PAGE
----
By Owen Gleiberman
Updated August 21, 2012 at 04:00 AM EDT
Credit: Everett Collection

Crimson Tide

  • Movie

For years, Tony Scott was the top gun of adrenalized action flash. But was he a good filmmaker? With almost any other director, you might answer that question with a “yes” or a “no” or maybe a shrug of “eh.” But Scott, who took his own life on Sunday, was a special case. I was often ambivalent about him, but to his credit, he rarely invited a shrug. He directed some very big hits, and made famous and influential movies, but quite often the very qualities that excited audiences about his work — the propulsive, at times borderline preposterous popcorn-thriller storylines; the slice-and-dice editing and the images that somehow managed to glow with grit; the fireball violence, often glimpsed in smeary-techno telephoto shots; the way he had of making actors seem volatile and dynamic and, at the same time, lacking almost any subtext — were the same qualities that kept him locked outside the gates of critical respectability. A much simpler way to pose the Tony Scott Question is this: Was Top Gun a good movie? That’s a question that’s much richer than it sounds, and I can illustrate it by recalling my own critical relationship to that much-loved, much-mocked 1986 need-for-speed crowd-pleaser.

When Top Gun was released, I was a critic for The Boston Phoenix, and I remember seeing it at a sneak preview the Saturday night before it opened. Tom Cruise was already a major star, but this was his conquer-the-world arrival party, the one that lofted him into the stratosphere. That sneak preview had a level of buzz that I’d seldom encountered before, and seldom have since — it was like a coronation on uppers — and I confess that for most of the movie, I felt as if I was standing outside the buzz. I wrote a mixed review of Top Gun that was typical of the sort of moralistic sneer that the film inspired among critics. The dog-fight sequences were undeniably exciting, but I also complained that it was videogame filmmaking, and that the whole movie was too slick and glib, too jingoistic, too fetishistic about its back-slapping testosterone-happy flyboy bonding rituals.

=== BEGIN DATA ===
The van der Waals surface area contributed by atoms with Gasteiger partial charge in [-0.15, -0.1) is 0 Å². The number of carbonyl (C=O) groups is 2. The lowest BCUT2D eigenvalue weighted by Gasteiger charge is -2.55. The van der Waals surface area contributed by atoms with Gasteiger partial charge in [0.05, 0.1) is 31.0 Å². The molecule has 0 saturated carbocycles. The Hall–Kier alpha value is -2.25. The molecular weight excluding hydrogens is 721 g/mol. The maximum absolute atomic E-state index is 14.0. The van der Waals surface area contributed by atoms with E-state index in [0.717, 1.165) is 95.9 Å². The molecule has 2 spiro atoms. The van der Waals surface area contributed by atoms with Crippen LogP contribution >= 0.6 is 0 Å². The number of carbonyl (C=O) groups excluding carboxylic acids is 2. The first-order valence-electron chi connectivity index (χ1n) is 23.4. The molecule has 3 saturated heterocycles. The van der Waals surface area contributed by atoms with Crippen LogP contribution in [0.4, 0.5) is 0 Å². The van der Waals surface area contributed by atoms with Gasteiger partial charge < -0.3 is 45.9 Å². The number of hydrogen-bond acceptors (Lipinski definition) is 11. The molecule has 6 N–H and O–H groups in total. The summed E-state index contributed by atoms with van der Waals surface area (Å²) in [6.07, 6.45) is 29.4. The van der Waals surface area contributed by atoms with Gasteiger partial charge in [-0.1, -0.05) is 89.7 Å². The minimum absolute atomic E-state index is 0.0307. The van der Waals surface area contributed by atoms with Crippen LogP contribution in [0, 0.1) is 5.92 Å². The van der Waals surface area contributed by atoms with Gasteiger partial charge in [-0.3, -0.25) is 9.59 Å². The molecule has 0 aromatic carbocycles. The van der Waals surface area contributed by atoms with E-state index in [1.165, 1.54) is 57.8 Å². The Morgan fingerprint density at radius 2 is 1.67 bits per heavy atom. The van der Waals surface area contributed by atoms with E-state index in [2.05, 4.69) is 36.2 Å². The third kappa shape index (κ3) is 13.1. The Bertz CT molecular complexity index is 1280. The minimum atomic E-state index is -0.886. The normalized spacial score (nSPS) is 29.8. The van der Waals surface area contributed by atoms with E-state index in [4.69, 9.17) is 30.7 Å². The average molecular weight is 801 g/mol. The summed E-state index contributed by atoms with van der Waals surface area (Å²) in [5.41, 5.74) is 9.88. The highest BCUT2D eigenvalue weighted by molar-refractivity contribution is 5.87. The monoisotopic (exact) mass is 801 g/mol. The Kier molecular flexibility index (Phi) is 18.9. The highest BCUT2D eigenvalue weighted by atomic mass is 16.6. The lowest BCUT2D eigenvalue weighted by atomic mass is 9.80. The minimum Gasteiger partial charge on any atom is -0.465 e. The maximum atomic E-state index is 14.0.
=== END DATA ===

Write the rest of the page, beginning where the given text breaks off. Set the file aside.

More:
Though I didn’t come out and say it, what really stuck in my craw at the time about Top Gun (and I think that a lot of critics felt this way) was that it dovetailed so neatly — maybe cynically — with the Reagan administration’s crafty cartoon of demagogic Cold War absolutism (“We begin bombing in five minutes!”). The movie seemed to be flooding “Go USA!” politics into pop culture by transforming military cheerleading into a marketing hook. On that score, the film exerted an extraordinary and lingering relevance. (At this point, I’m not sure if Mitt Romney’s attitude toward military engagement is so far removed from that of Top Gun.) And since, at the time, the most famous thing about Tony Scott — this was only his second feature; he would go on to make 14 more — was that he had come from the world of British TV advertising, it was easy to experience the movie, and to write about it, as an extended series of glorified advertising techniques. (Tom Cruise on his motorcycle, with “Take My Breath Away” swooning and moaning on the soundtrack and all that spacious depth-of-field photography, was basically Tom Cruise…in a Kawasaki Ninja commercial!) The word for the movie, in my mind, was packaged. It didn’t so much mark a new era of Hollywood as take the corporate Hollywood that was already in gear and kick it up another notch or two of visually narcotizing hucksterism.